Q: How do you approach someone who you may want as a mentor?
Jamie: I like to go to lunch or coffee with someone who I have a particular set of questions for, or who I think would have great advice on certain issues that I’m dealing with. For example, my questions often involve strategies for conveying my personal brand across my law firm’s different offices and practice groups or learning about their career experiences and advice for me. I also like to take advantage of formal mentoring programs at work as a way to find a mentor that knows the firm/company and can help you navigate internally. Having a mentor within your organization can be very valuable, as they can give you advice on the various political and cultural issues you may not otherwise be aware of. One of my formal mentors is the one that gave me the advice, “Don’t focus on the mistakes you make, but instead focus on how you can learn from the mistakes and move forward,” and she’s helped me navigate the moving forward part.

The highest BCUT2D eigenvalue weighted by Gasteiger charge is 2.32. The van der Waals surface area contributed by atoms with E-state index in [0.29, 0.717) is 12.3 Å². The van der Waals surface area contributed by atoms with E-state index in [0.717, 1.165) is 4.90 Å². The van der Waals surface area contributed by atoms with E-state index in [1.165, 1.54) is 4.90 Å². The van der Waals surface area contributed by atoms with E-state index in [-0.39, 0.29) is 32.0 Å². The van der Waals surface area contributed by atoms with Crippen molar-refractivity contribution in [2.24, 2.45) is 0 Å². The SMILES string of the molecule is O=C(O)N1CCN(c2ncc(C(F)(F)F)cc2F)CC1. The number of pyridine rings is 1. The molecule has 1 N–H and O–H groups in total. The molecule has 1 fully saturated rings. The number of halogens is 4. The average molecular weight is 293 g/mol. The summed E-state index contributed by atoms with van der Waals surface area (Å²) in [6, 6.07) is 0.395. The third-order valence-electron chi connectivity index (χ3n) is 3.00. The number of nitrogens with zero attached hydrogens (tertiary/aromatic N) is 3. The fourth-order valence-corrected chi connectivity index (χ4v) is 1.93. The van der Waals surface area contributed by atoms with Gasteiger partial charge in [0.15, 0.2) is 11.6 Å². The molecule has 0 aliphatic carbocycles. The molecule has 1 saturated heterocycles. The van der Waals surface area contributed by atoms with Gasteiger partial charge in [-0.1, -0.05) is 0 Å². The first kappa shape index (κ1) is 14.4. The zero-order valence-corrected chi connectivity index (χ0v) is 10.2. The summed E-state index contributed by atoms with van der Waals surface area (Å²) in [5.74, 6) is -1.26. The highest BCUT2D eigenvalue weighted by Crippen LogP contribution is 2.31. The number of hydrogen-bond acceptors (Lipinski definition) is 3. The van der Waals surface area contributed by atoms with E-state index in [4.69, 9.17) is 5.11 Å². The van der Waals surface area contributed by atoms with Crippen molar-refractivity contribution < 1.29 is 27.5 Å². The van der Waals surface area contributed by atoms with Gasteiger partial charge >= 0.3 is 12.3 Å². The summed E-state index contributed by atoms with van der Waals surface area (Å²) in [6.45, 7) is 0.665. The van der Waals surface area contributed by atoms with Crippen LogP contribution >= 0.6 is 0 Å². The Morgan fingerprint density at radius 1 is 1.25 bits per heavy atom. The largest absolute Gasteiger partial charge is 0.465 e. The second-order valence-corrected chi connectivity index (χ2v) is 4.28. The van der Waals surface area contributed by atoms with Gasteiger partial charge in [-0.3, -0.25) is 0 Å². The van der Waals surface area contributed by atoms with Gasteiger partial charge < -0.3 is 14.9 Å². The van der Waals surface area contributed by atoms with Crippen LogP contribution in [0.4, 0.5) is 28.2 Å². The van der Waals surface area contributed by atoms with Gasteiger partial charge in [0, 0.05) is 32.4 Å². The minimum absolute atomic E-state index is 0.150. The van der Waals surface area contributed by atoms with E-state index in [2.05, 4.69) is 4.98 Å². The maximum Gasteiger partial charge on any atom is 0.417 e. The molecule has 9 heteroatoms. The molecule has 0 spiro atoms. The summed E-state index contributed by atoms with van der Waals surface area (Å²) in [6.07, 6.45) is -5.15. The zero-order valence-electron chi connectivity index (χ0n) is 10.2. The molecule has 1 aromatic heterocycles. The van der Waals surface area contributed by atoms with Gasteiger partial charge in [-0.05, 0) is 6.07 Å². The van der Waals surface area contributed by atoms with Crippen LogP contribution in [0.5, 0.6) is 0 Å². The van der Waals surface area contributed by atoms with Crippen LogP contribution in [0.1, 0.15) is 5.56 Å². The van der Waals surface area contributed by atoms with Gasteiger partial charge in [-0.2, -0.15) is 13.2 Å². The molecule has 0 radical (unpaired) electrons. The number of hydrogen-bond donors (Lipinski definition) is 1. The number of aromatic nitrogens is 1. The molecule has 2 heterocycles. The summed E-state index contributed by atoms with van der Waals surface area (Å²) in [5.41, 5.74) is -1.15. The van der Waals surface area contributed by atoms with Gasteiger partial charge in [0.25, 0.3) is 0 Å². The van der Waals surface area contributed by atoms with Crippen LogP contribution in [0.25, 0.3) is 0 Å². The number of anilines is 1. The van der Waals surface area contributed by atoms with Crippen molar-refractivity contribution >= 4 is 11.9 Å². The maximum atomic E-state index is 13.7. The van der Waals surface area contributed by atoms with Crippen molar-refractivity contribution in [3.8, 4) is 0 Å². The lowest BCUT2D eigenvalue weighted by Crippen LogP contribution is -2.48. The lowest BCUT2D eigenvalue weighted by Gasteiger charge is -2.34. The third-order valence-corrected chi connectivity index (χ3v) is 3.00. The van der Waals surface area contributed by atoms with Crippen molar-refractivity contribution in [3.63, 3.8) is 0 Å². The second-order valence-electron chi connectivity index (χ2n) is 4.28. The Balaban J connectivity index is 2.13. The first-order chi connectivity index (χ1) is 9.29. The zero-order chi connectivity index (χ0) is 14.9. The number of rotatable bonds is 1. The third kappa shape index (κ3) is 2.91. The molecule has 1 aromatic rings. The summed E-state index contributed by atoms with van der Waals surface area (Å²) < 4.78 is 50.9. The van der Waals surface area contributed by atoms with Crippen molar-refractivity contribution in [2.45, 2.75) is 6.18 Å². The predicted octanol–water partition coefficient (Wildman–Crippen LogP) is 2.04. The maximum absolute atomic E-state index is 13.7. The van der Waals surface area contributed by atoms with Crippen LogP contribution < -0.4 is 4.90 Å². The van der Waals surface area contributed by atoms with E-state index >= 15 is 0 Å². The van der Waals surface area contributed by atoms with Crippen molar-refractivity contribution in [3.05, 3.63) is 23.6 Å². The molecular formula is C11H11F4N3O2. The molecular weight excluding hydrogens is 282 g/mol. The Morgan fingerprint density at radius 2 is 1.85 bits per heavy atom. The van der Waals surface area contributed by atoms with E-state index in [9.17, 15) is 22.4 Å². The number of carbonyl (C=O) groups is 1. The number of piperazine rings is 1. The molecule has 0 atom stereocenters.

Q: What are ways that you have balanced career, personal, and other interests?
Jamie: I embrace technology and try to figure out how new apps or devices can improve my efficiency and keep me organized. My calendar (I use iCal) is one of my most used tools to maintain balance on a daily basis. I consolidate events into one calendar, color-code them, and schedule time to check things off my to-do list. Usually I find that certain tasks, both work and personal, don’t take as much time as I’ve allotted which helps me manage my time better in the future; and if something takes longer than I thought then that’s useful to know too. I also find that having a clear view of important work deadlines and personal events in a given week helps me to prioritize how I spend my time.
My calendar is also a great tool to communicate with my husband so that we can stay on the same page with what’s going on in both of our schedules. I might forget that he’s emailed or messaged me about an event because I don’t often search through my messages after the fact (and vice versa). But if I check my calendar several times a day, I usually don’t miss anything on it.
Q: In what areas can you give advice to other CLUB members as part of the CLUB mentoring program?